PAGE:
A position paper prepared in consultation with members and friends of the European Religions for Peace movement, November 2020.
Political and diplomatic leadership
All people, whether religious or secular, need cooperation. We all face the same threats of environmental disaster, inequality and discrimination, political polarisation, fundamentalism and violent extremism. By promoting shared responsibilities for the common good, we can together harness our resources and our networks to tackle some of the greatest challenges of our time. Interreligious, Civil society and public sector partnerships can strengthen movements for sustainability, gender equality; interreligious education; peace, justice, inclusion; and freedom of thought, conscience and belief.
There is a perception that national leaders who are women have coped better than male leaders, with the Covid-19 pandemic. The likes of Jacinda Ardern, Angela Merkel and Tsai Ing-wen have been hugely impressive, demonstrating strong political leadership, bringing their communities with them through a sense of shared responsibility and solidarity. They have in common the fact they are women, but what really should be taken from their examples is their focus on collaborating with others, whether it be ministers, civil society, individuals and communities – demonstrating heart-centred not just head-centred leadership.
Political organisations are still driven by male models of power and influence, so in order for women to be influential in existing organisations they often feel compelled into having to present a ‘male’ style of influence – which tends to be more status driven and individualistic, than relational and collaborative. There is a call to promote a model for organizational influence which focuses on making change, rather than being in charge. Moving beyond ego, competition, and control; a leadership style open to people of any gender.
There is a call for a greater movement of sisterhood, for women to support each other to achieve common goals. Women are less visible in politics and high level diplomacy. Women remain underrepresented in government, business, United Nations negotiations, justice systems, and in finance. The gender pay gap persists in many countries. Women need to empower other women.
There is a call for both more women and particularly younger people (<35 years) to be more present in number and more visible within our national governments and European level inter-governmental bodies – and to be given meaningful roles.
Women of Faith and their resources for building peaceful societies.
Women of faith play important roles in their communities and also demonstrate many different forms of leadership, which can be formal, but is often more subtle, informal and less visible than men, but no less valuable. In many communities women have different kinds of networks to men and are influential within these networks.
Virtues of empathy, compassion and solidarity are not necessarily reserved for women. However, more and more women in leadership are demonstrating that you can be kind and you can be strong, you can be compassionate and you can be strong-minded, you can be collaborative and you can lead. Inspiring men and women alike.
Hospitality has been a very important tool in ‘welcoming the other’ for thousands of years. Many women of different faiths have a lot of experience bringing people together to share food- welcoming different faiths, ethnicities, including migrants, to share experiences and relations together.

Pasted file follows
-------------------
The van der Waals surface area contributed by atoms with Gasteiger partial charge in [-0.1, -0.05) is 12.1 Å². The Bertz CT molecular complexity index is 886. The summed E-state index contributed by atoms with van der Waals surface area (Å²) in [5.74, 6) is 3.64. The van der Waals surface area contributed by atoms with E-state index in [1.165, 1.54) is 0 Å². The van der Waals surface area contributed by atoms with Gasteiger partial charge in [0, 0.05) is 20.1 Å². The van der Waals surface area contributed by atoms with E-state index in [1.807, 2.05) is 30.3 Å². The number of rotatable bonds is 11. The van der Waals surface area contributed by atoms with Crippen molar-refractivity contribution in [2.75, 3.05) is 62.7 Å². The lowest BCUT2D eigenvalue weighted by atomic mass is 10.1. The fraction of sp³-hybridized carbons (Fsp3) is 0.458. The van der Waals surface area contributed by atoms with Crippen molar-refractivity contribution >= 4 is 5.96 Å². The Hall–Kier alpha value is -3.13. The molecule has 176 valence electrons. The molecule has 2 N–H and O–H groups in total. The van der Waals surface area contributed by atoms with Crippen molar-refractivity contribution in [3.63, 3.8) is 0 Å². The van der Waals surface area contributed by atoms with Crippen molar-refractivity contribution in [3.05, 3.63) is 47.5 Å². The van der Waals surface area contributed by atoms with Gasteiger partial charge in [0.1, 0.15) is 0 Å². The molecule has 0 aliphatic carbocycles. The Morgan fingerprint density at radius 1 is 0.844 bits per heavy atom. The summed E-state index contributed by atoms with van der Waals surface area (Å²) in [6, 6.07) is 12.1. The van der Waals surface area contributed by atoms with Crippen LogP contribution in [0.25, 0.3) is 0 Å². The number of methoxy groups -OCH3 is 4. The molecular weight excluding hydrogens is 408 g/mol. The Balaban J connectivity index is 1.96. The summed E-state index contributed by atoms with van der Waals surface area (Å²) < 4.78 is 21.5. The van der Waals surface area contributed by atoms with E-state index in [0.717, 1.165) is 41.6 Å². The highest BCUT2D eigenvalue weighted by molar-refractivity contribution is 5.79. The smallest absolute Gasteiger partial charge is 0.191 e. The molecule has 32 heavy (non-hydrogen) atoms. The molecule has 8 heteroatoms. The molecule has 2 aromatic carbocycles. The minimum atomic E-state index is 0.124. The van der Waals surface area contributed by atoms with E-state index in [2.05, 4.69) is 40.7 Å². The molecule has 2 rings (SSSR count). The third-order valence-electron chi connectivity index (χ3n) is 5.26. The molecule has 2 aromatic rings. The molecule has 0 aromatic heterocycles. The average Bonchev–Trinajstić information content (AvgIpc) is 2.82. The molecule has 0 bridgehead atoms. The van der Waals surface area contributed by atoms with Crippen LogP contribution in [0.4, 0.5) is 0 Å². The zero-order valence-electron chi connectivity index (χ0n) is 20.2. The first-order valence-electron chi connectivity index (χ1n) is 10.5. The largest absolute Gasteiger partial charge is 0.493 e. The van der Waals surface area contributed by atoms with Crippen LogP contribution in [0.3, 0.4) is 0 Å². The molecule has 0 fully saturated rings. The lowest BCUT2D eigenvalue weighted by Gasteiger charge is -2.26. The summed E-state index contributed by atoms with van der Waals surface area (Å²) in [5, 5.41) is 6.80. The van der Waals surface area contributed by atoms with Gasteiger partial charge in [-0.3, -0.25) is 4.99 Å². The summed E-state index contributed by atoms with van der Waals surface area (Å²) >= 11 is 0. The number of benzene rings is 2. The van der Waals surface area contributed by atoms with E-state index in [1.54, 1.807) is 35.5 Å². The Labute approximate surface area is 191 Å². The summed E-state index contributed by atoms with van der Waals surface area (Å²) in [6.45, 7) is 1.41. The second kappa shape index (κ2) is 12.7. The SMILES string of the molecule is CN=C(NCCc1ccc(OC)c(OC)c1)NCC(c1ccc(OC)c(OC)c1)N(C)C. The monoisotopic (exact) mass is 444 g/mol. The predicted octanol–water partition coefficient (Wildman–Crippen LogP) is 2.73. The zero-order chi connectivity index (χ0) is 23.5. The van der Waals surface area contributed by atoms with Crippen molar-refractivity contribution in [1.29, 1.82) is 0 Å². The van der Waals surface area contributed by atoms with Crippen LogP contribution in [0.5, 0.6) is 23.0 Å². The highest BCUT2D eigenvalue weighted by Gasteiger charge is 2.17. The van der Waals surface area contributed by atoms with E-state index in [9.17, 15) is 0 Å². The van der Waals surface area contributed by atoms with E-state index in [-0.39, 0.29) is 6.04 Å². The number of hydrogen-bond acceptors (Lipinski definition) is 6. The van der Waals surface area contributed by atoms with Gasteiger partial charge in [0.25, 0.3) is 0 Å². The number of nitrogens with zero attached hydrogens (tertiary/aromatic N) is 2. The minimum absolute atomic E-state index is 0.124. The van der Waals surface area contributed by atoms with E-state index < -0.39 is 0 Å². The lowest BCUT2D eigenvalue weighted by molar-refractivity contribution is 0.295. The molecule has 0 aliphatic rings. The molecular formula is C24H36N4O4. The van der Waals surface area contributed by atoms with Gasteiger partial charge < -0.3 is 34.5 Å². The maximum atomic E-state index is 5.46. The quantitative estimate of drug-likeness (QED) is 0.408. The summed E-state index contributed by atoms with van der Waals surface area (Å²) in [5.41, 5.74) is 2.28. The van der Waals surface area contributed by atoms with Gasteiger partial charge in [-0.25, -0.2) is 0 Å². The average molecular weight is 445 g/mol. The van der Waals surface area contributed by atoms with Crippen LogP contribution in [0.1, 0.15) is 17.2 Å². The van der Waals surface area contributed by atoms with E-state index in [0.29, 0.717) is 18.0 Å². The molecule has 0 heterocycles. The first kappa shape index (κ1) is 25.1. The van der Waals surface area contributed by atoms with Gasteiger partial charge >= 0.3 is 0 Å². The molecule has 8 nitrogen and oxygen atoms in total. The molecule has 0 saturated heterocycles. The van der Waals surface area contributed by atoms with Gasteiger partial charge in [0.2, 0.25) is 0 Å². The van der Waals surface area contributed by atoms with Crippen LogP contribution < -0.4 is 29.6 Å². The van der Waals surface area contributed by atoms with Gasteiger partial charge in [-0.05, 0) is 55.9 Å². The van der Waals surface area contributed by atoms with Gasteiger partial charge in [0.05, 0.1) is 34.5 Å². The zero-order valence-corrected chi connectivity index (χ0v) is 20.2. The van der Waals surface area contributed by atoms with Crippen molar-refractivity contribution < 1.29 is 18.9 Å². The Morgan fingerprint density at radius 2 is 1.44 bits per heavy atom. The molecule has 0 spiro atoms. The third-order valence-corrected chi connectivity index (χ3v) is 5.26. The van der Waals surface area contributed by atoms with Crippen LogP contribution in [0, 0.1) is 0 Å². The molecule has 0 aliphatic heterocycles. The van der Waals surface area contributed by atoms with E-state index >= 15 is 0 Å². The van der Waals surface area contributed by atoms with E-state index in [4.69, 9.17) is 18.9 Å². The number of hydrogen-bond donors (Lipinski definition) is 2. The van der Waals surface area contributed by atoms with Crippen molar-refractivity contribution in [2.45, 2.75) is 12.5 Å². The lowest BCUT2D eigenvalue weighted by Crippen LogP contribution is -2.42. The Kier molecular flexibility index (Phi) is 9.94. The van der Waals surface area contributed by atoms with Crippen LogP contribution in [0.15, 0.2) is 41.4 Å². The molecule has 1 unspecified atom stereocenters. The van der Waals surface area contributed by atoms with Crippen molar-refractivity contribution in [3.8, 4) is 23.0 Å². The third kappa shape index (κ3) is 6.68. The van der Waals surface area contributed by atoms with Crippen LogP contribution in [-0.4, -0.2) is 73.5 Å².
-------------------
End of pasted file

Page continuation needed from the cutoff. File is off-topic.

Women of faith are not immune to the struggles of women globally, who are disproportionately victims of violence and abuse. This is no different in Europe where the Covid-19 pandemic saw a surge in domestic abuse cases. Women of faith in Europe, as in other regions, play a key role in their communities in supporting other women facing such challenges. Their support may be quiet, unacknowledged, most likely informal, but nonetheless vital in building more peaceful societies.
Women within the Religions for Peace European networks have shown a particular concern for engagement with youth and recognise that young women do not always have the opportunities to show their leadership skills. Women leaders are keen to support the development of younger women within religious and interreligious networks, and to support emerging leaders.
Examples of European multi-religious initiatives which attempt to contribute positively to a sustainable environment; gender equality; interreligious education; peaceful, just and inclusive societies; and freedom of thought, conscience and belief, include:
• Goda Grannar (Sweden) (Refugees)
• Coexister (multi religious initiatives in Europe, responding to racism, Islamophobia and Anti-semitism)
• United Religions Initiative (URI) Europe
• Faith for Climate (UK)
• Youth for Peace Bosnia and Herzegovina (Peace education)
• Believers for Peace (Balkans)
• Safe Haven – Responding to Racism and Religious Hatred (Ireland)
• Speech4Change Campaign
• The Peace Charter for Forgiveness and Reconciliation
• The Forgiveness Project
• Nishkam Schools Sikh led Interfaith Education
• Lokahi Foundation
• Nisa Nashim
• Interfaith Rainforest Initiative
• Salaam Shalom
• Interfaith UK
• Interfaith Scotland
• Faith for the Climate
• The Faith and Belief Forum
• Three Faiths Forum
Religions for Peace European Movement:
• European Council of Religious Leaders
• European Women of Faith Network
• European Interfaith Youth Network
• National Interreligious Councils
• United Kingdom
• Bosnia and Herzegovina
• Hungary (In development)
• Kosovo (In development)
• Poland (In development)
Some countries also have established women and youth networks.
Drafted by Dr Mark Owen and Rebecca Bellamy